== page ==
Stratocaster Guitars

1972 Fender Stratocaster

Color: Olympic White, Rating: 9.25, Sold (ID# 01493)
Call to Inquire: (818) 222-4113

An Expertly Re-Finished Early Seventies Olympic White Stratocaster.


1972 Fender Stratocaster.


This fine early 1972 Stratocaster weighs just 7.70 lbs. The solid alder body of the guitar has been expertly re-finished in Olympic White. One-piece maple neck with a nut width of just under 1 5/8 inches, a medium to thick profile and a scale length of 25 1/2 inches. Veneer rosewood fretboard with twenty-one original medium frets and pearloid dot position markers. Single "butterfly" string tree with nylon spacer. Large headstock with decal logo with "Fender" in black with gold trim. Individual Fender "F" closed-back tuners with octagonal metal buttons. Three-bolt neck plate with large Fender "F" logo and with serial number between the top two screws. Three single-coil gray bottom pickups with staggered polepieces and balanced outputs of 5.66k, 5.65k, and 5.54k, each one stamped "4162" on the underside. Three-layer greenish-white over black and white plastic pickguard with eleven screws. Three controls (one volume, two tone) plus three-way pickup selector switch, all on pickguard. White plastic Stratocaster knobs with greenish gold lettering. Fender combined six-saddle bridge/tailpiece stamped with the part number "010347" at the string ball end. The end of the neck is stamped is stamped in black "22 JAN 72B," the potentiometers are stamped "137 7112" & "137 7202" (Stackpole March 1971 & January 1972). This guitar is in near mint (9.25) condition with just five very small and insignificant surface chips on the lower edge. There is a small amount of wear to the original frets and a tiny amount of finish loss on the treble side of the neck by the third fret. Complete with the original tremolo arm and bridge cover and also the original Fender 12 page hang-tag owner's manual. Housed in its original Fender black hardshell case with dark orange plush lining (9.25). A visually stunning and great sounding example at an attractive price…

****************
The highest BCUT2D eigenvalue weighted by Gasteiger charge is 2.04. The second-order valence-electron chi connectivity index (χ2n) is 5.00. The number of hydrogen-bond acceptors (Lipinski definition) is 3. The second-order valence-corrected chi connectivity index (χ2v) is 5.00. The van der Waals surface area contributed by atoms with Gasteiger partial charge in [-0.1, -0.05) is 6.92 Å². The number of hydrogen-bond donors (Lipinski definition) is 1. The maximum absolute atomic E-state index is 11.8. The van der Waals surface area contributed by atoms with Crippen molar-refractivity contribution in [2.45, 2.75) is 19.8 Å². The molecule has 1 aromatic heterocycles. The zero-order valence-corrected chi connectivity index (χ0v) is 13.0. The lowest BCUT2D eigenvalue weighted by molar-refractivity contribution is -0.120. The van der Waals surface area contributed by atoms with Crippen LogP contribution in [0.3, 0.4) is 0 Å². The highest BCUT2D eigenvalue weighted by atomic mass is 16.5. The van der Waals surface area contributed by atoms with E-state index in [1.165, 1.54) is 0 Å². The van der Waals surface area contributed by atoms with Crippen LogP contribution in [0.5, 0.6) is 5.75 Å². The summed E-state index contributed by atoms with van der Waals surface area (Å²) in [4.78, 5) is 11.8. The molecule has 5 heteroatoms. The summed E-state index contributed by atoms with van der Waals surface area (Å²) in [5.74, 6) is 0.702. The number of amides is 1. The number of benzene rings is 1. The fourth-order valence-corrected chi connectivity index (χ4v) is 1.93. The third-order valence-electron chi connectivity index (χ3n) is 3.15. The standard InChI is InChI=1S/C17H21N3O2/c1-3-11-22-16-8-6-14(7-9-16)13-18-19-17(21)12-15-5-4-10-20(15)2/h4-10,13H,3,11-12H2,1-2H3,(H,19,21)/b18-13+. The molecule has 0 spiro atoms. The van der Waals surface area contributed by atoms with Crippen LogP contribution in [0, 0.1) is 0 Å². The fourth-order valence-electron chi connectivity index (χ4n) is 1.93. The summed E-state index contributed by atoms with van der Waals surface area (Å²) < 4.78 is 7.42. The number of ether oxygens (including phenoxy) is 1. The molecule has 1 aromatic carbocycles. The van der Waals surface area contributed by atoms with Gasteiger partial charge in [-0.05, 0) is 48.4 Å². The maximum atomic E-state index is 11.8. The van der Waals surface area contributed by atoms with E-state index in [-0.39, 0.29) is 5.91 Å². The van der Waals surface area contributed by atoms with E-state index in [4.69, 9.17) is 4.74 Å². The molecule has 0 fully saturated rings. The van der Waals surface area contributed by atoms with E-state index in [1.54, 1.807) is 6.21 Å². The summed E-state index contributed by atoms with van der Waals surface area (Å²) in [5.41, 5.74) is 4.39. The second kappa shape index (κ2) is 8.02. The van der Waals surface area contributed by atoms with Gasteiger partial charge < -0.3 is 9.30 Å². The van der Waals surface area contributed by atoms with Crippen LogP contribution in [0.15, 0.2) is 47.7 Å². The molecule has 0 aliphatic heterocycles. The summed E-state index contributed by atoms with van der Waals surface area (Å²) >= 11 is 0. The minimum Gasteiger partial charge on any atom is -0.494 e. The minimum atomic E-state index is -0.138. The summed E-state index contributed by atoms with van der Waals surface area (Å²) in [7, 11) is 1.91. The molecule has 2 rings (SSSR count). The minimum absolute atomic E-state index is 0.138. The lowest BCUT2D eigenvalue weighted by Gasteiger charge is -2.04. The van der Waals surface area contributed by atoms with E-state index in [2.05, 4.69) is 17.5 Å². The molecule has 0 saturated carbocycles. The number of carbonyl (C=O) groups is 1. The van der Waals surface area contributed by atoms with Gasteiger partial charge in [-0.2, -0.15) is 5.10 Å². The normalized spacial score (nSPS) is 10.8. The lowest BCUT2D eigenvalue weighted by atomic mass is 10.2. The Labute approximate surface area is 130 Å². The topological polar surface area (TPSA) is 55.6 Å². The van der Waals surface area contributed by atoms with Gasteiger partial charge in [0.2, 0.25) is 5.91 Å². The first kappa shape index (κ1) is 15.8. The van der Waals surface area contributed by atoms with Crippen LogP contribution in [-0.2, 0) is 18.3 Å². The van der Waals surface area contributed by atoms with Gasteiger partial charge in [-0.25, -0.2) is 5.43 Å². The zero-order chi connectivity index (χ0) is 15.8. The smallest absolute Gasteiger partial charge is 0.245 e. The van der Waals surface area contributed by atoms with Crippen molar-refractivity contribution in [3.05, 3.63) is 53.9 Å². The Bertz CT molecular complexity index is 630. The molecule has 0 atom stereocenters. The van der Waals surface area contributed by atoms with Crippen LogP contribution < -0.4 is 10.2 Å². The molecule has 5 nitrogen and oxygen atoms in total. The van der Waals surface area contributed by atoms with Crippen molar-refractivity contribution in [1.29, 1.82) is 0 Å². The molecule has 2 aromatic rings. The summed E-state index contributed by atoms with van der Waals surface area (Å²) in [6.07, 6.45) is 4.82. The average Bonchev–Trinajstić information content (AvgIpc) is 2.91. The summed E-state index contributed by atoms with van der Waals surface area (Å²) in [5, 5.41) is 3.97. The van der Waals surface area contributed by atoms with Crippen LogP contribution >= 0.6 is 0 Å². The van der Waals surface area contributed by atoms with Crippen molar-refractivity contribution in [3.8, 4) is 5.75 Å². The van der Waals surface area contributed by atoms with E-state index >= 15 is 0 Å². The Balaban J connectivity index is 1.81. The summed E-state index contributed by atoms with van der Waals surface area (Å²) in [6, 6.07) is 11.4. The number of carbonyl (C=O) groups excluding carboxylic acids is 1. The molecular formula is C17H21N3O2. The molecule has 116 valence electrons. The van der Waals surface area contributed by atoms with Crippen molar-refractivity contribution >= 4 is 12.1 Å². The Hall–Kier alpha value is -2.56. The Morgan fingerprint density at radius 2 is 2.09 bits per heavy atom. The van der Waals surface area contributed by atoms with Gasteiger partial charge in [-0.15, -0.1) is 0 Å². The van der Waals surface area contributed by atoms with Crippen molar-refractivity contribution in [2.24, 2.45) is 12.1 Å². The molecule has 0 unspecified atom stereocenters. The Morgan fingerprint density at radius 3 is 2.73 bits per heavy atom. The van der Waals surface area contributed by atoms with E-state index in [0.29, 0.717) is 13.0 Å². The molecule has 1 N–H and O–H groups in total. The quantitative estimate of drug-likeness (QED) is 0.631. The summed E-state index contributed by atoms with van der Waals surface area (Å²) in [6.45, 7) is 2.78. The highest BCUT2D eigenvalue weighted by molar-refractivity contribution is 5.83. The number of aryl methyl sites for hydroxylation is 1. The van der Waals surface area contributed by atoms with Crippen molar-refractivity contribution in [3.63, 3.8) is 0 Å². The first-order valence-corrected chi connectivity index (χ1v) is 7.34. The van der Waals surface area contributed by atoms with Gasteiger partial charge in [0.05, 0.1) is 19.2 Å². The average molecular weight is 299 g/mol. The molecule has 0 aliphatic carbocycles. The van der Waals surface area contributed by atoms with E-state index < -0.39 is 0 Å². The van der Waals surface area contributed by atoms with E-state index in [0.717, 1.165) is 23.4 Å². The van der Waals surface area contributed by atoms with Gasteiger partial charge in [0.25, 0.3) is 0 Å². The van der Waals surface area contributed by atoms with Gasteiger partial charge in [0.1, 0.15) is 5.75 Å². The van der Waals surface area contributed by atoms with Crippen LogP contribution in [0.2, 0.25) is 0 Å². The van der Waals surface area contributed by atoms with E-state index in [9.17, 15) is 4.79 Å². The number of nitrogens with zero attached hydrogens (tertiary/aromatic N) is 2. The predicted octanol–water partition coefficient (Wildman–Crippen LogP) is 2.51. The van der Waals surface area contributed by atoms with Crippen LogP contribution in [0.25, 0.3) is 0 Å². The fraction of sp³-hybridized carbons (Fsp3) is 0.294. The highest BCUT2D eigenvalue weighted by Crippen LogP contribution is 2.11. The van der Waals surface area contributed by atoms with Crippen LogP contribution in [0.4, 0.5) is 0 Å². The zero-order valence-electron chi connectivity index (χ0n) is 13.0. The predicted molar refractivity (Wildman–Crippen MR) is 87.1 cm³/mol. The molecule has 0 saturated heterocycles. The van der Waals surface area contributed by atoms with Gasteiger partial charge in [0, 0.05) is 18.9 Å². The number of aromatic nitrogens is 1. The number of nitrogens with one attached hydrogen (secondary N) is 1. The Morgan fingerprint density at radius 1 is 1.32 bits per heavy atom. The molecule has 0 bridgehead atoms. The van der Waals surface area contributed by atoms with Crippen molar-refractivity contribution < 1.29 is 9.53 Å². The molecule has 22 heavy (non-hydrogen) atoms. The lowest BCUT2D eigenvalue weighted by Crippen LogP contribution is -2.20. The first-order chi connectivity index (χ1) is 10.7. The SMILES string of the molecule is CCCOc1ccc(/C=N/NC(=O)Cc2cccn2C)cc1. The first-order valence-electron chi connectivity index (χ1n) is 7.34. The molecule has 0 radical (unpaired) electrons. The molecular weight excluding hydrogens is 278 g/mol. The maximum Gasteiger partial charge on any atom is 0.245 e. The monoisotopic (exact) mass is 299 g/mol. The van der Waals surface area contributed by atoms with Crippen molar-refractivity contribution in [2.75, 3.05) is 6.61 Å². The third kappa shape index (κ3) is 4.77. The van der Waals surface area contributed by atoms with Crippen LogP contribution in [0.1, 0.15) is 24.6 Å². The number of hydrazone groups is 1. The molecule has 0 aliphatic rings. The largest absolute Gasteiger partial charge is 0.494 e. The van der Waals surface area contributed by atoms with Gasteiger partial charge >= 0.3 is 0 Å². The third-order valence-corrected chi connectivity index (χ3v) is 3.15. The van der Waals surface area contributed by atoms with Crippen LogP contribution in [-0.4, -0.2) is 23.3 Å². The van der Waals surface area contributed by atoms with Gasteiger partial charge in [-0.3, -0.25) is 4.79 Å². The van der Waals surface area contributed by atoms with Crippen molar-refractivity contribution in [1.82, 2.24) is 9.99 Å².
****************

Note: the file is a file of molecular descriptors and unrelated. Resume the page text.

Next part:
"The Stratocaster was launched during 1954 [and was priced at $249.50, or $229.50 without vibrato]...The new Fender guitar was the first solidbody electric with three pickups [Gibson's electric-acoustic ES-5, introduced five years earlier, had been the overall first], meaning a range of fresh tones, and featured a new-design vibrato unit that provided pitch-bending and shimmering chordal effects. The new vibrato -- erroneously called a 'tremolo' by Fender and many others since -- was troublesome in development. But the result was the first self-contained vibrato unit: an adjustable bridge, a tailpiece, and a vibrato system, all in one. It wasn't a simple mechanism for the time, but a reasonably effective one...Fender's new vibrato had six bridge-pieces, one for each string, adjustable for height and length, which meant that the feel of the strings could be personalized and the guitar made more in tune with itself...The Strat came with a radically sleek, solid body, based on the outline of the 1951 Fender Precision Bass. Some musicians had complained to Fender that the sharp edge of the Telecaster's body was the Strat's body was contoured for the player's comfort. Also, it was finished in a yellow-to-black sunburst finish. Even the jack socket mounting was new, recessed in a stylish plate on the body face...the Fender Stratocaster looked like no other guitar around especially the flowing, sensual curves of that beautifully proportioned, timeless body. The Stratocaster's new-style pickguard complemented the lines perfectly, and the overall impression was of a guitar where all the components ideally suited one another. The Fender Stratocaster has since become the most popular, the most copied, the most desired, and very probably the most played solid electric guitar ever" (Tony Bacon, 50 Years of Fender, p. 18).

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